Three months after it was sent, the Prime Minister has replied to a letter signed by over 100 backbench Conservative MPs calling for legislation in this parliament for an EU referendum in the next.
John Baron, who co-ordinated the letter, is not releasing David Cameron’s response as the original message was private, too. But I’ve managed to get my hands on a copy from elsewhere, and here are some of the key points Cameron makes:
‘As we discussed, I do believe it would be wrong to rule out any type of referendum for the future. However, I am concerned that making a legal commitment now to hold a referendum in the next Parliament without setting the exact referendum question would not be a workable, nor a sustainable, position.’
But the Prime Minister adds that he believes that ‘as a fresh deal in Europe becomes clear, that is the time when we should consider how best to get the fresh consent of the British people’, and also says he understands ‘the depth of feeling’ among many MPs and that he does ‘share many of your frustrations’ on the matter.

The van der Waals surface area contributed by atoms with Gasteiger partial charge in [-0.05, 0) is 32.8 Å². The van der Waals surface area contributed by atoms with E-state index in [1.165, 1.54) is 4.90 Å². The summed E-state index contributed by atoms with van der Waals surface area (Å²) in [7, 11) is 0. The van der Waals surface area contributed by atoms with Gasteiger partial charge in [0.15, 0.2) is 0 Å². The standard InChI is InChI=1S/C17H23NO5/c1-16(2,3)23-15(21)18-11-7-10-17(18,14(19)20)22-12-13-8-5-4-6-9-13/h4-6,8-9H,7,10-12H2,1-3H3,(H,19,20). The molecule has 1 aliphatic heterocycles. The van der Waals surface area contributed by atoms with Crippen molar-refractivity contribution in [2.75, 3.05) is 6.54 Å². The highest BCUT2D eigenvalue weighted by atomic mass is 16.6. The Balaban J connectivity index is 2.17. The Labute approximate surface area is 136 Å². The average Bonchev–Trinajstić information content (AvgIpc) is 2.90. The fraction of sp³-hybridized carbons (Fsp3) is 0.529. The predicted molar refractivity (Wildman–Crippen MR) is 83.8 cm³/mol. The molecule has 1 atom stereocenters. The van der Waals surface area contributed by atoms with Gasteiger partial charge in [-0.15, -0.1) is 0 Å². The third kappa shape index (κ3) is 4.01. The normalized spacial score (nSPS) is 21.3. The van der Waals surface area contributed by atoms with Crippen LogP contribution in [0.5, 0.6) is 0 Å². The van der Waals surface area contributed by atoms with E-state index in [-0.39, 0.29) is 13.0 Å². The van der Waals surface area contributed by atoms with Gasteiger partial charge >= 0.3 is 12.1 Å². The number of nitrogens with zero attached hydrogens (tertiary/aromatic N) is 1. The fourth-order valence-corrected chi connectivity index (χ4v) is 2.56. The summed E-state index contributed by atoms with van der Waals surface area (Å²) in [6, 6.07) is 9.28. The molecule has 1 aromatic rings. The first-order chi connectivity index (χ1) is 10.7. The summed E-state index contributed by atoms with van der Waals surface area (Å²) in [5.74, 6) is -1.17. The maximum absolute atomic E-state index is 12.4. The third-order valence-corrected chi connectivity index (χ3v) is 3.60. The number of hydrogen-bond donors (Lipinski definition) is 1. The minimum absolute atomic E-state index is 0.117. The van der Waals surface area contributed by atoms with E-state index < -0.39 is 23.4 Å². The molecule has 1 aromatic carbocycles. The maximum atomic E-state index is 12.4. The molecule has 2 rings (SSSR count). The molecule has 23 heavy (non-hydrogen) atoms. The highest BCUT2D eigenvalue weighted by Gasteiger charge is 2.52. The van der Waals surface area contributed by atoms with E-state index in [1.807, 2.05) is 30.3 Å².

Baron isn’t unhappy with this, though as he believes the reference to getting the consent of the electorate once a fresh deal on a new relationship is struck is still a step forward:
‘You need to read it twice as it is very carefully constructed, but the bottom line is that he’s saying Europe is going through radical range, let’s see the results of our concerted effort to get a fresh deal. It’s a step forward because up to this point he hasn’t talked about getting the consent of the British people.’
But Stewart Jackson, who resigned as PPS to Owen Paterson last winter to vote against the government in the backbench rebellion calling for a referendum, is less content. He tells me:
Tags: Conservatives, David Cameron, EU referendum, UK politics
‘Voters don’t trust politicians who try to sell nuanced convoluted issues with the implicit assumption that they’re too stupid to understand the big issues. The ‘cast iron guarantee’ debacle did us great damage. David Cameron has an opportunity very soon to show leadership by committing unequivocally to an in/out EU referendum. Without it, UKIP will wreck any chance of an overall majority for the Conservative party in 2015.’